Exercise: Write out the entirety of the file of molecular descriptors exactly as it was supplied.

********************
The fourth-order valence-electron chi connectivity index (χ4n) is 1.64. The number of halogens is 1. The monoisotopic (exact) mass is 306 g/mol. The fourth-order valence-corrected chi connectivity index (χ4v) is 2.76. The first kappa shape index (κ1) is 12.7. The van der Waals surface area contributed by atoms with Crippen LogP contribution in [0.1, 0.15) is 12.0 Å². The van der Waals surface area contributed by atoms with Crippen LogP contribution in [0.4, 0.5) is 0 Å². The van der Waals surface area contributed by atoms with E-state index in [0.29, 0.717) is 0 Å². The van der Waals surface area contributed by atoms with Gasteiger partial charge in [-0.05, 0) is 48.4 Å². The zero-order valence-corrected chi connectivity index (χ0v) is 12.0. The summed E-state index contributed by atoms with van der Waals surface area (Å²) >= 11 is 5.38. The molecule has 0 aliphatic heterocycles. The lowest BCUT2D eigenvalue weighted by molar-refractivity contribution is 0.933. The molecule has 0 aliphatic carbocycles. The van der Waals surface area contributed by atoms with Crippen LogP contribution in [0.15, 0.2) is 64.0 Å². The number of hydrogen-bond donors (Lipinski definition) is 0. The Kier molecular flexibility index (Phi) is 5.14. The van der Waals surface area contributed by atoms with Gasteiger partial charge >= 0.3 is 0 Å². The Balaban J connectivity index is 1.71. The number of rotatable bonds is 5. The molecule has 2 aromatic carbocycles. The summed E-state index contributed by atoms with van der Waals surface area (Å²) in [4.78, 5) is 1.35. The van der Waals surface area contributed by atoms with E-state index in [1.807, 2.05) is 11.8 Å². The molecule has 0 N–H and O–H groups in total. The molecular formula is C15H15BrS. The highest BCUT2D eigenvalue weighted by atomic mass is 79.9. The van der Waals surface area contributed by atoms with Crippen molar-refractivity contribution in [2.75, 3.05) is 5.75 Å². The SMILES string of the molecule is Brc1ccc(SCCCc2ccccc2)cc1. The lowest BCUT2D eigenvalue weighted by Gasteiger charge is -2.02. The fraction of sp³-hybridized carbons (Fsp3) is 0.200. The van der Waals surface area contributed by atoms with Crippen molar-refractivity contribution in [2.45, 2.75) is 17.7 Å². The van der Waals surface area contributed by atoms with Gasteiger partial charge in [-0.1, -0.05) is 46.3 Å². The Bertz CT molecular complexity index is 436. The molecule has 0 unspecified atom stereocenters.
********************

The fourth-order valence-electron chi connectivity index (χ4n) is 1.64. The number of halogens is 1. The monoisotopic (exact) mass is 306 g/mol. The fourth-order valence-corrected chi connectivity index (χ4v) is 2.76. The first kappa shape index (κ1) is 12.7. The van der Waals surface area contributed by atoms with Crippen LogP contribution in [0.1, 0.15) is 12.0 Å². The van der Waals surface area contributed by atoms with Crippen LogP contribution in [0.4, 0.5) is 0 Å². The van der Waals surface area contributed by atoms with E-state index in [0.29, 0.717) is 0 Å². The van der Waals surface area contributed by atoms with Gasteiger partial charge in [-0.05, 0) is 48.4 Å². The zero-order valence-corrected chi connectivity index (χ0v) is 12.0. The summed E-state index contributed by atoms with van der Waals surface area (Å²) >= 11 is 5.38. The molecule has 0 aliphatic heterocycles. The lowest BCUT2D eigenvalue weighted by molar-refractivity contribution is 0.933. The molecule has 0 aliphatic carbocycles. The van der Waals surface area contributed by atoms with Crippen LogP contribution in [0.15, 0.2) is 64.0 Å². The number of hydrogen-bond donors (Lipinski definition) is 0. The Kier molecular flexibility index (Phi) is 5.14. The van der Waals surface area contributed by atoms with Gasteiger partial charge >= 0.3 is 0 Å². The Balaban J connectivity index is 1.71. The number of rotatable bonds is 5. The molecule has 2 aromatic carbocycles. The summed E-state index contributed by atoms with van der Waals surface area (Å²) in [4.78, 5) is 1.35. The van der Waals surface area contributed by atoms with E-state index in [1.807, 2.05) is 11.8 Å². The molecule has 0 N–H and O–H groups in total. The molecular formula is C15H15BrS. The highest BCUT2D eigenvalue weighted by atomic mass is 79.9. The van der Waals surface area contributed by atoms with Crippen molar-refractivity contribution in [2.75, 3.05) is 5.75 Å². The SMILES string of the molecule is Brc1ccc(SCCCc2ccccc2)cc1. The lowest BCUT2D eigenvalue weighted by Gasteiger charge is -2.02. The fraction of sp³-hybridized carbons (Fsp3) is 0.200. The van der Waals surface area contributed by atoms with Crippen molar-refractivity contribution in [2.45, 2.75) is 17.7 Å². The van der Waals surface area contributed by atoms with Gasteiger partial charge in [-0.1, -0.05) is 46.3 Å². The Bertz CT molecular complexity index is 436. The molecule has 0 unspecified atom stereocenters.